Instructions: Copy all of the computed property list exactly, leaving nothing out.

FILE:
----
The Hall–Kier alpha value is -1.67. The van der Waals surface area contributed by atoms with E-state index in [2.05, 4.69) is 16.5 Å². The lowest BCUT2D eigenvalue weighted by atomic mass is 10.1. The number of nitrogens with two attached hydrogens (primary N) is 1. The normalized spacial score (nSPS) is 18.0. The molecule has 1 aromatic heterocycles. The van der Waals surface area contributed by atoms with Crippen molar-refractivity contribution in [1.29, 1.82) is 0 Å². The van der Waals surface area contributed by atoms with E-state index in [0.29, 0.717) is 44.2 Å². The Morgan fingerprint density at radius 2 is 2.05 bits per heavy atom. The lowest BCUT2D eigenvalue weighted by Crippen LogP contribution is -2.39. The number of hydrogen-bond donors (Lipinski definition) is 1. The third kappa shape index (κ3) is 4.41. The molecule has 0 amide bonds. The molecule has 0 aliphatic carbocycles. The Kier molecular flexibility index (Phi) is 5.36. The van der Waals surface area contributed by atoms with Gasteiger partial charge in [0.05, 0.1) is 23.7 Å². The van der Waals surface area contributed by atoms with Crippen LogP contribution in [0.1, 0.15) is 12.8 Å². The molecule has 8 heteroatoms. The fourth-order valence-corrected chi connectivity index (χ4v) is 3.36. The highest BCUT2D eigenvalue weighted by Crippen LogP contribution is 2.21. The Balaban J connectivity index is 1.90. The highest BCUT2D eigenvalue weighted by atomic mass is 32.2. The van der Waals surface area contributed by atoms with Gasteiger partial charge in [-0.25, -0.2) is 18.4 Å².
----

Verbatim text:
The Hall–Kier alpha value is -1.67. The van der Waals surface area contributed by atoms with E-state index in [2.05, 4.69) is 16.5 Å². The lowest BCUT2D eigenvalue weighted by atomic mass is 10.1. The number of nitrogens with two attached hydrogens (primary N) is 1. The normalized spacial score (nSPS) is 18.0. The molecule has 1 aromatic heterocycles. The van der Waals surface area contributed by atoms with Crippen molar-refractivity contribution in [1.29, 1.82) is 0 Å². The van der Waals surface area contributed by atoms with E-state index in [0.29, 0.717) is 44.2 Å². The Morgan fingerprint density at radius 2 is 2.05 bits per heavy atom. The lowest BCUT2D eigenvalue weighted by Crippen LogP contribution is -2.39. The number of hydrogen-bond donors (Lipinski definition) is 1. The third kappa shape index (κ3) is 4.41. The molecule has 0 amide bonds. The molecule has 0 aliphatic carbocycles. The Kier molecular flexibility index (Phi) is 5.36. The van der Waals surface area contributed by atoms with Gasteiger partial charge in [0.05, 0.1) is 23.7 Å². The van der Waals surface area contributed by atoms with Crippen LogP contribution in [0.1, 0.15) is 12.8 Å². The molecule has 8 heteroatoms. The fourth-order valence-corrected chi connectivity index (χ4v) is 3.36. The highest BCUT2D eigenvalue weighted by Crippen LogP contribution is 2.21. The Balaban J connectivity index is 1.90. The highest BCUT2D eigenvalue weighted by atomic mass is 32.2. The van der Waals surface area contributed by atoms with Gasteiger partial charge in [-0.25, -0.2) is 18.4 Å².